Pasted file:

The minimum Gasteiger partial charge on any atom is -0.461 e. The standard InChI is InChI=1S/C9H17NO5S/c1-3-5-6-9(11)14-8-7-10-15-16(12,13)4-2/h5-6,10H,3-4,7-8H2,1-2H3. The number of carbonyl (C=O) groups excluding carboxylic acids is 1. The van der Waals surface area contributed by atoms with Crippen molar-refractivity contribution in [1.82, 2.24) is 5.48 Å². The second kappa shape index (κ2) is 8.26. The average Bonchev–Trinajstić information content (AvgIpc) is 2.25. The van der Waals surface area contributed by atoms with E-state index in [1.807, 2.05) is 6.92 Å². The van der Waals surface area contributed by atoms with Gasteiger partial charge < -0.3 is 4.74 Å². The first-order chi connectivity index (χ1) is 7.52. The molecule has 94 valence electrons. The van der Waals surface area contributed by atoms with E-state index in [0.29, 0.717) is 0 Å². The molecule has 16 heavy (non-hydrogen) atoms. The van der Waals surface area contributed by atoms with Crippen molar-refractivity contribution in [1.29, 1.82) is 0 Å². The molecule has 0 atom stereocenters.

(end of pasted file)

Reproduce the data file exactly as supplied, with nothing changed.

The minimum Gasteiger partial charge on any atom is -0.461 e. The standard InChI is InChI=1S/C9H17NO5S/c1-3-5-6-9(11)14-8-7-10-15-16(12,13)4-2/h5-6,10H,3-4,7-8H2,1-2H3. The number of carbonyl (C=O) groups excluding carboxylic acids is 1. The van der Waals surface area contributed by atoms with Crippen molar-refractivity contribution in [1.82, 2.24) is 5.48 Å². The second kappa shape index (κ2) is 8.26. The average Bonchev–Trinajstić information content (AvgIpc) is 2.25. The van der Waals surface area contributed by atoms with E-state index in [1.807, 2.05) is 6.92 Å². The van der Waals surface area contributed by atoms with Gasteiger partial charge < -0.3 is 4.74 Å². The first-order chi connectivity index (χ1) is 7.52. The molecule has 94 valence electrons. The van der Waals surface area contributed by atoms with E-state index in [0.29, 0.717) is 0 Å². The molecule has 16 heavy (non-hydrogen) atoms. The van der Waals surface area contributed by atoms with Crippen molar-refractivity contribution in [1.29, 1.82) is 0 Å². The molecule has 0 atom stereocenters.